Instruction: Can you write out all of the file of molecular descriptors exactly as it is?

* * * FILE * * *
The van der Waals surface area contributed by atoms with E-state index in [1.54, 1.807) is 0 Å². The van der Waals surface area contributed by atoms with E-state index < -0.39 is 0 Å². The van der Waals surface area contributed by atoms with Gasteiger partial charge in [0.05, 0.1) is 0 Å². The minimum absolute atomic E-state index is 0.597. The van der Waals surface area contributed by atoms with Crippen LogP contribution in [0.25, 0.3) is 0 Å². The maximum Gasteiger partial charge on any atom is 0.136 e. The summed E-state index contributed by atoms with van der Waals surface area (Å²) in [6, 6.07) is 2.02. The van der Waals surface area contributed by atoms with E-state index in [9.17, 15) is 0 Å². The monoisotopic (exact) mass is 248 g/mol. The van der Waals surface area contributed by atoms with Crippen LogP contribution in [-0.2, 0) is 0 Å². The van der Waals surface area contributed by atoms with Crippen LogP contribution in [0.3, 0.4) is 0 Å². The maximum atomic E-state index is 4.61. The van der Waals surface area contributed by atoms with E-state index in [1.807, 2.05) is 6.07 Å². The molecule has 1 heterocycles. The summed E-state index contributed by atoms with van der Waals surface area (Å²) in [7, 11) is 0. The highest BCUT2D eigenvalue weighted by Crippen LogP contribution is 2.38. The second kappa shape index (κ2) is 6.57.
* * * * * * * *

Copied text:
The van der Waals surface area contributed by atoms with E-state index in [1.54, 1.807) is 0 Å². The van der Waals surface area contributed by atoms with E-state index < -0.39 is 0 Å². The van der Waals surface area contributed by atoms with Gasteiger partial charge in [0.05, 0.1) is 0 Å². The minimum absolute atomic E-state index is 0.597. The van der Waals surface area contributed by atoms with Crippen LogP contribution in [0.25, 0.3) is 0 Å². The maximum Gasteiger partial charge on any atom is 0.136 e. The summed E-state index contributed by atoms with van der Waals surface area (Å²) in [6, 6.07) is 2.02. The van der Waals surface area contributed by atoms with E-state index in [9.17, 15) is 0 Å². The monoisotopic (exact) mass is 248 g/mol. The van der Waals surface area contributed by atoms with Crippen LogP contribution in [-0.2, 0) is 0 Å². The van der Waals surface area contributed by atoms with Crippen LogP contribution in [0.3, 0.4) is 0 Å². The maximum atomic E-state index is 4.61. The van der Waals surface area contributed by atoms with E-state index in [1.807, 2.05) is 6.07 Å². The molecule has 1 heterocycles. The summed E-state index contributed by atoms with van der Waals surface area (Å²) in [7, 11) is 0. The highest BCUT2D eigenvalue weighted by Crippen LogP contribution is 2.38. The second kappa shape index (κ2) is 6.57.